Bank of England (BoE)
The Bank of England is an institution of major economic and historical significance. Besides acting as the United Kingdom’s central bank, it was also a pioneer in banking. Namely, most modern central banks follow a model that the BoE initially established. Additionally, it’s currently the world’s eighth oldest bank, with its roots going over three centuries back, to 1694. However, the Bank spent most of its lifetime as a private entity, only getting nationalized in 1946.
The Bank of England has more of its history written in records than most similar institutions. As such, we won’t even attempt to go over everything, as it’s way beyond the scope of a text like this. However, before we start talking about the Bank’s current state, we feel like discussing what got it there is in order.
The Bank’s conception was a part of England’s effort to climb back to its global force status following a defeat at French hands. The Battle of Beachy Head made it clear the English naval force was weaker and needed to step up. However, that required a sizeable loan, which the government couldn’t take out; the solution to the issue was founding the BoE.
In the 18th century, the Bank mostly had a calm period, with the exception of moving a few times and the start of a national debt. In the 19th, there was a narrowly-avoided liquidity crisis that led to the employment of the gold standard. The 20th was much more eventful and meaningful, starting with the Bank leaving the gold standard. Later, the Bank gained more independence with the exclusive responsibility to manipulate interest rates.
Bank of England’s Functions
As a central bank, BoE’s total role is quite broad, but it can still be watered down for the sake of explanation. As such, we’ll group the Bank’s functions under two categories, the first of which is ensuring fiscal stability. That means the Bank must manipulate currency prices so that they line up with the government’s inflation goal. To do that, the Bank modifies its base interest rate, thus increasing or lowering the price of the currency.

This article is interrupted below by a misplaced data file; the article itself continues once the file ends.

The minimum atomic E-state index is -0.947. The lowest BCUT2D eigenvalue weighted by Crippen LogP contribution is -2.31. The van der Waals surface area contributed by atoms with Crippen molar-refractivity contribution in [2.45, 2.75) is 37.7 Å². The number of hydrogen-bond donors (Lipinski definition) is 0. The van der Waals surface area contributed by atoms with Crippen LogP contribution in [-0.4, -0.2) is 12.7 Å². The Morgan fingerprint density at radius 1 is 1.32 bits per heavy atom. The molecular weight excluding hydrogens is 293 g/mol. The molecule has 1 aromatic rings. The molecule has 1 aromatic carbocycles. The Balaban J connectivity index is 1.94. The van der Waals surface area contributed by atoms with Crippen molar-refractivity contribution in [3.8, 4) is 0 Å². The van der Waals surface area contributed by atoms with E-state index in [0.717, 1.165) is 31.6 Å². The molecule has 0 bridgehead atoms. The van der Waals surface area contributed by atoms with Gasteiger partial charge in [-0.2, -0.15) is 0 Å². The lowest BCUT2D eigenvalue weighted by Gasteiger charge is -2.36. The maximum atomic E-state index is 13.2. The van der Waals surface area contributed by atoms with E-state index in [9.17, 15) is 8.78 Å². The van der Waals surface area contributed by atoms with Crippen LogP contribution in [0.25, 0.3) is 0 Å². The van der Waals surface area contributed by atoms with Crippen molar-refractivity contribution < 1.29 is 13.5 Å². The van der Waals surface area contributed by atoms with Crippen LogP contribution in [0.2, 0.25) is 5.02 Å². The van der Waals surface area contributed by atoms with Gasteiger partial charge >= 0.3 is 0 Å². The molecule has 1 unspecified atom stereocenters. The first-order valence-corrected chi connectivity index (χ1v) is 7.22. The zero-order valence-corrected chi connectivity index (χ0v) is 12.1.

As a part of the effort in ensuring the UK’s monetary well-being, the Bank also manipulates foreign exchange prices and gold reserves. To achieve its goal, the Bank cooperates with the HM Treasury and other financial systems and central banks. That means its effect isn’t only internal but external as well, and perhaps equally as important.
Another vital aspect of fiscal stability is regulation. Namely, the Bank uses various surveillance and market intelligence to dispose of potential threats. The one that executes the elimination of potential dangers isn’t the Bank itself, but it still plays an important role. Additionally, it used to supervise all banking and insurance, but that function has since been moved to another organization, called the Financial Services Authority.
Lastly, the Bank has exclusive issuing rights for currency in England and Wales, while Scottish and Northern Irish banks print their own money. However, even the latter two must back their funds with one-to-one deposits with the BoE.
The Bank’s second major function is as an asset purchase facility. Namely, it buys high-quality assets to improve the liquidity of credit markets. It also enables mechanisms that allow the Bank’s quantitative easing strategy. However, the function is mostly under the control of a subsidiary, the Bank of England Asset Purchase Facility Fund Limited (BEAPFF).
At the top of Bank of England’s pyramid is the Governor of the Bank of England. It’s defined as a civil service post, but the candidate selection remains exclusive to the Bank itself. The current Governor is often the one to groom their successor, and the role comes with an additional position. Namely, the Governor automatically becomes the Chairman of the Monetary Policy Committee.
However, the person in the position isn’t the sole decision-maker, as there’s also the Court of Directors. The Court is a unitary board that controls multiple vital aspects of the Bank, such as organizational strategy and budget. It consists of five executive members that belong to the Bank and a maximum of nine non-executive members. The crown appoints the second group, and the Court meets up at least seven times annually.